My Own Private Armistice
Lying in bed on the beautiful morning of the 11th of November 2018, I began reading a seven-page contract.
As business documents go, it was succinct, action-oriented and clear. I have seen lengthier papers describing the launch of a new variety of chocolate spread.
But this document sought to do something more fundamental. Its words described how World War One would end.
Armistice Day, the 11th November 1918, began in earnest at 5am on a train carriage belonging to the Wagons-Lits travel company, situated in a forest in the Picard region of northeast France.
The carriage was the product of French engineering, and had served as a dining wagon until August of that year. That is to say, on a table where croque-monsieurs and boeuf Bourginon were served to hungry rail passengers three months previous, the War to End All Wars was officially assigned its end.
Cessation of hostilities would come into effect six hours later, at 11am.
I became curious, as I read the contractual details of all that Germany was required to do, regarding how the German people greeted this news from the forest in Picard.
We are all familiar with the jubilant Armistice photographs from London, Manhattan and Paris. But what of Berlin?
I googled this question, using a multitude of word-options in my attempt to awaken the Googolic Algorithm Beast. I could find not a single image of Armistice Day taken in Germany.
The contract was signed between two parties, with profound meaning for each. And yet, it seemed that the German people’s voice went unrecorded, their response to peace largely undocumented.
And so, on a whim anchored in passion, I got in the car and travelled 30 minutes south of Dublin to Glencree, site of a beautiful Reconciliation Centre dedicated to resolving differences and conflicts peacefully.
Locked in a deep ravine, just beyond the Centre, there lies Ireland’s only German War Cemetery. Within it, 134 souls are interred – mostly from WW2, but including six soldiers of WW1.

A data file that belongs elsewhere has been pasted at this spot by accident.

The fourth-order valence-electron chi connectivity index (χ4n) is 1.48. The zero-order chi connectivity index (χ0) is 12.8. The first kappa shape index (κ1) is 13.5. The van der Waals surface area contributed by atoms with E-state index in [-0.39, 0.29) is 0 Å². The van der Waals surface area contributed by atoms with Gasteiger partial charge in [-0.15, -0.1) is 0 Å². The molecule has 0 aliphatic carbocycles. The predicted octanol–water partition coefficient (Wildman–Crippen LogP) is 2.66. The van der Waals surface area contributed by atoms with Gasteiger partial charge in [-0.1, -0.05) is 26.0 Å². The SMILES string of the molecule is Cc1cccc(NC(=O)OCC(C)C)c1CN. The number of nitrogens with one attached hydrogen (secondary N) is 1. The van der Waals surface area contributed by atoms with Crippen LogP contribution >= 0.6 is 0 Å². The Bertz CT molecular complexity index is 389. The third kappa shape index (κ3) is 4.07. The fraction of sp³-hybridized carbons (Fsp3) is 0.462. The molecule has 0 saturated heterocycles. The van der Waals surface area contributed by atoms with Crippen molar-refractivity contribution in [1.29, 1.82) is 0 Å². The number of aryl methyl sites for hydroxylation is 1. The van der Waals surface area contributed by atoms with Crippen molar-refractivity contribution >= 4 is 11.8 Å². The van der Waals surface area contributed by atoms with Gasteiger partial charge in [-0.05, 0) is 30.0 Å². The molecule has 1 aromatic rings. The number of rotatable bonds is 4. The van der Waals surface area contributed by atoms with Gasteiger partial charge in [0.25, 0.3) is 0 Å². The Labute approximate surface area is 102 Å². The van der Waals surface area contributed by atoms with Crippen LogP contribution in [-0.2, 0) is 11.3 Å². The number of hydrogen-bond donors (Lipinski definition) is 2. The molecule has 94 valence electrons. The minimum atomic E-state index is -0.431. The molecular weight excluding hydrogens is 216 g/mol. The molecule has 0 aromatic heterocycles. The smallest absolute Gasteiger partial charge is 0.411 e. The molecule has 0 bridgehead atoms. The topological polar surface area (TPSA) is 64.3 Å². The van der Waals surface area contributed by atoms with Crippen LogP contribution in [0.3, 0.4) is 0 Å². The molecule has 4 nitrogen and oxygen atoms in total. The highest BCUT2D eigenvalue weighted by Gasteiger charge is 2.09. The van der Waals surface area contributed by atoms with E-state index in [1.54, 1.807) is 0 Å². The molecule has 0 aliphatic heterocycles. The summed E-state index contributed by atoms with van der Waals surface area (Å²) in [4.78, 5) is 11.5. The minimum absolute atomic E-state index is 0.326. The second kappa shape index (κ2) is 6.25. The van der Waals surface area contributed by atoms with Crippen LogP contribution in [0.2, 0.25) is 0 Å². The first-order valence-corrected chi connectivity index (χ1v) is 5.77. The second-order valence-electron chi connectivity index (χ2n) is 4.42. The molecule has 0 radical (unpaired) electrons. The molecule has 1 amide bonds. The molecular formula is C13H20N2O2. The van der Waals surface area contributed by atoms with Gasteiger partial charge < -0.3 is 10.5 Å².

My plan was to arrive before 11am, and mark the 100th anniversary of Armistice in their midst.
While my dog and I journeyed over the Wicklow Mountains, by way of the Military Road, I wondered what acts of symbolism might take place at the cemetery on this 11th day. As it happened, two others were thinking that same thought.
In the cemetery we found each other. Three Irish men, unknown to each other, standing apart at the gravesides of German soldiers, waiting for the hour to strike 11.
We were washed in a radiant November light in which the deep-green moss danced, hungry to show that it, for one, was alive.
Twelve stubby, beautiful crosses were placed about the small cemetery. They were erected, shoulder to shoulder, in pairs. Reposing far from the Fatherland, these soldiers would not enter eternity alone.
On one grave, words indicated that the soldier had died in 1917 – one of the six from The Great War. On another, a soldier had died in 1941 during WW2, but had been born in September 1918, just weeks before Armistice.
I stared down, and wondered what to wonder.
By the process of osmosis that brings strangers of common bond together, the three of us broke our silence and spoke.
‘Are you here for the day that’s in it?’ I asked.
‘Of course’, came the reply.
Neil explained how he admired what Germany has done for our modern Europe, and why a sense of history is important today.
Liam then came over, clad in lycra as he had arrived by bike.
‘Anyone speak German?’, he enquired.
‘What does Kriegstod mean?’. It was written on several of the gravestones.
‘War dead’, I replied, translating it literally from the German. We speculated that this could mean citizens as well as soldiers. (As it turns out, it does not. I later discovered the expression is better translated as ‘dead on the field of battle’.)
We stood and chatted.
Liam’s great grand-uncle, Patrick O’Brien, had fought with the British Army and died on the first day of Passchendaele at the age of 18. He showed us a picture of the young man. A tragic, beautiful story of youth. His body was never recovered. Some of the family’s blood being over there, in Flanders, it seemed symmetrical for Liam to be present here where young German men lay buried.
As we stood, our backs to the morning sun, a group of hikers came through. They surrounded graves, pointing, aware of the date and even the impending time.
But their interest was other. They had not found the solemn, meditative space of we three men.
The seconds to 11am ticked on.
I began to think of the glorious idea that Europe became, and the things that our forebears endured so that I might live the life I have chosen – wandering freely, working freely. I count British, Austrian, French and German citizens among my close friends. We have had the opportunity to know, to grow and to understand each other. And part of that tapestry was made possible because of what happened back then, and is here commemorated.
At length, it became 11am.
The three of us stood in silence, staring at those German graves.
‘In remembrance and sorrow’, he said. ‘That it may never happen again’.
His words lingered in the air.
‘Amen’, I replied.
We introduced ourselves, shook hands, and went our separate ways.